Gloss
Gloss describes the mirror-like property of a coated surface and is defined as the percentage of the light that is reflected from the surface at an angle equal to the angle of incidence, in comparison with a standard surface.

Ink Absorption
This is the ability of a (coated) paper surface to absorb ink during printing. If ink absorption is too slow, there may be a risk of set-off. Generally used tests are the K&N test (TAPPI Method 553), the Lorilleux Porometrique test, the Microcontour test, or the Croda test, depending on the test ink used. All the above-mentioned tests follow similar test procedures: The ink used is applied to a paper surface in a thickness of 0.1 mm; after 2 min nonabsorbed ink is wiped off. The brightness of the colored area is measured and subtracted from the original brightness of the paper to give the ink absorption value as a percentage. The test area can also be used for visual evaluation of the evenness of absorption. If the area is mottled, there is a risk of mottle during printing.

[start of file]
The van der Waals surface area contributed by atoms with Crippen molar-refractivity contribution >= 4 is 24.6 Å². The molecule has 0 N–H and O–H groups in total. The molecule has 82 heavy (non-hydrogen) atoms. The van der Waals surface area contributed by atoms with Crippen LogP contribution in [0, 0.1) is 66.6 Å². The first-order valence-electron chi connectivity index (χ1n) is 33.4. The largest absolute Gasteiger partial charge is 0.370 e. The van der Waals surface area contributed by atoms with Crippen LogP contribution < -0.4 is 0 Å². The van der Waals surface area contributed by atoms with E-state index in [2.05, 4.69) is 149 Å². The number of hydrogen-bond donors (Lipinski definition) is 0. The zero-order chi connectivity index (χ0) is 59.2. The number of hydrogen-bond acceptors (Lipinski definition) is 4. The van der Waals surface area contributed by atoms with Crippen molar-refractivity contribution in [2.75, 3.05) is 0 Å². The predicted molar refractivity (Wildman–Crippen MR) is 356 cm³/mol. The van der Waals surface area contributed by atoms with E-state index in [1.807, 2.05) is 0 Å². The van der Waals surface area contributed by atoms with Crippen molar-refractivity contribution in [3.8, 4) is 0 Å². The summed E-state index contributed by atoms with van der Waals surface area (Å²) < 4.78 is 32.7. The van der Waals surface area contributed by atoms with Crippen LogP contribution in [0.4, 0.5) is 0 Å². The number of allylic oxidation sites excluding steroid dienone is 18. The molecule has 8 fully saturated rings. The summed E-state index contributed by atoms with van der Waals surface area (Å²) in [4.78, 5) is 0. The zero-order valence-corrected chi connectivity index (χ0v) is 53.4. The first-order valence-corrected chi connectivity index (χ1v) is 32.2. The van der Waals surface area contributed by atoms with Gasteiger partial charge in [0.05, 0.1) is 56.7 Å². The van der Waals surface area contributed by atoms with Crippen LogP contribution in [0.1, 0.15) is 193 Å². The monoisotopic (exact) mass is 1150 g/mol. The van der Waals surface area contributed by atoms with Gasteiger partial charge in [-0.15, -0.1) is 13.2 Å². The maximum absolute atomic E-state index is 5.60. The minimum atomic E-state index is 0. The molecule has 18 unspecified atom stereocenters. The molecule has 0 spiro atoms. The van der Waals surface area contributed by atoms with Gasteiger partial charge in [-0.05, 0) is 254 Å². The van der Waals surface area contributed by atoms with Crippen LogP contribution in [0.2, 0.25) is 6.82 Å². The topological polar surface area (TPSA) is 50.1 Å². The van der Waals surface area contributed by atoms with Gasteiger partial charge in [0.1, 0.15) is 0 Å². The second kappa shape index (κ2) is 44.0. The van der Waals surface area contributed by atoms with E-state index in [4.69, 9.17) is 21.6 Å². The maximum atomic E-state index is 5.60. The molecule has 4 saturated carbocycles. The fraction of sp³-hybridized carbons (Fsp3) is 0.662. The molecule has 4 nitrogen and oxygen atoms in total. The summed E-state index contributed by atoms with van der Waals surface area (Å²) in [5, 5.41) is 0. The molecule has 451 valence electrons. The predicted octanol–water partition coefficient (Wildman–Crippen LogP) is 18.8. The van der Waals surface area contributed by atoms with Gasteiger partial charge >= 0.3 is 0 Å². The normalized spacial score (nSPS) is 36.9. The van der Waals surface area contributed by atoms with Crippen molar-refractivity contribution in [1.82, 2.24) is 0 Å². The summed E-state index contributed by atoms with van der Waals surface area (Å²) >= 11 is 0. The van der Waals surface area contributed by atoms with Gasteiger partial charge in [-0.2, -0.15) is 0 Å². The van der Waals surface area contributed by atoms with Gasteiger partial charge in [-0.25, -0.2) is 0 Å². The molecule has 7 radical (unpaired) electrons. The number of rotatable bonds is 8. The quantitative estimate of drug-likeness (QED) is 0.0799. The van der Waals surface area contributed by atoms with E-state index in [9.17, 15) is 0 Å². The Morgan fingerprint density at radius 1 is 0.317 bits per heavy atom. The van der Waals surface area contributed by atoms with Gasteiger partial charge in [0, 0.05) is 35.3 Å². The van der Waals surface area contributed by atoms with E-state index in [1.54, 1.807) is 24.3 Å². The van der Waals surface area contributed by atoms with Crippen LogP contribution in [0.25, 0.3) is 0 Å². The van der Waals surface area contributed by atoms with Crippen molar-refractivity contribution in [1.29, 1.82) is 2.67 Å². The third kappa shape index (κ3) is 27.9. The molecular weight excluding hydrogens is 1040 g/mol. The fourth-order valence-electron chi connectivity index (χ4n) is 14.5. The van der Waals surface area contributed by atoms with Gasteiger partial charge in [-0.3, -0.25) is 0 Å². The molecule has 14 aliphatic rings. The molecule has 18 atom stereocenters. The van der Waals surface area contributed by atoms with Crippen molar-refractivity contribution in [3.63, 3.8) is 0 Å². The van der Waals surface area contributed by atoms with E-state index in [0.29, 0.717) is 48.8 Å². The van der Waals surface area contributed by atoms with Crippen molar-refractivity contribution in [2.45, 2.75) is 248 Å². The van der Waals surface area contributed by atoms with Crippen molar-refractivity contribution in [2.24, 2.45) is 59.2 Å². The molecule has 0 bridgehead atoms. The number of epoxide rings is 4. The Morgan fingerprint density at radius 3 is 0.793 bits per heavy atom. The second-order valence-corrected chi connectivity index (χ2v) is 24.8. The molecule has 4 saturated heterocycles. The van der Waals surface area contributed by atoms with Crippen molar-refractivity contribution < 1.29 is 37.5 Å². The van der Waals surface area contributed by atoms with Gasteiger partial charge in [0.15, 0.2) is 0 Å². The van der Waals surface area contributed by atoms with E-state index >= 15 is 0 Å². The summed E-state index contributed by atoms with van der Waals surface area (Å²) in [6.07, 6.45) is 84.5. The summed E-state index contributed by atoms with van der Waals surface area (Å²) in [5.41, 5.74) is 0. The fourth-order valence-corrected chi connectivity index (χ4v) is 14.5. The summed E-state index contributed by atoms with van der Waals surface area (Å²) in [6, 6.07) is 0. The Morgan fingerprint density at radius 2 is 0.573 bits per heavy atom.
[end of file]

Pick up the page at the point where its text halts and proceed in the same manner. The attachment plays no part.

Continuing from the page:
Surface Strength
This is the internal and surface bond strengths of paper which are necessary to prevent fibers, fines, filler, or coating from being removed in printing or convert¬ing operations that involve ink and/or aqueous liquids such as in offset printing. Generally, for coated paper, the picking test and rub resistance are used. The pick¬ing test is done either by using a wax pick test (Dennison Wax/TAPPI Method UM 463) or a simulated printing by using a device from the Institute for Graphische Technik (IGT tester/TAPPI UM 591). Rub resistance describes the ability of printed paper to withstand marking, scuffing, or smudging during handling

Measurements of Coated Surface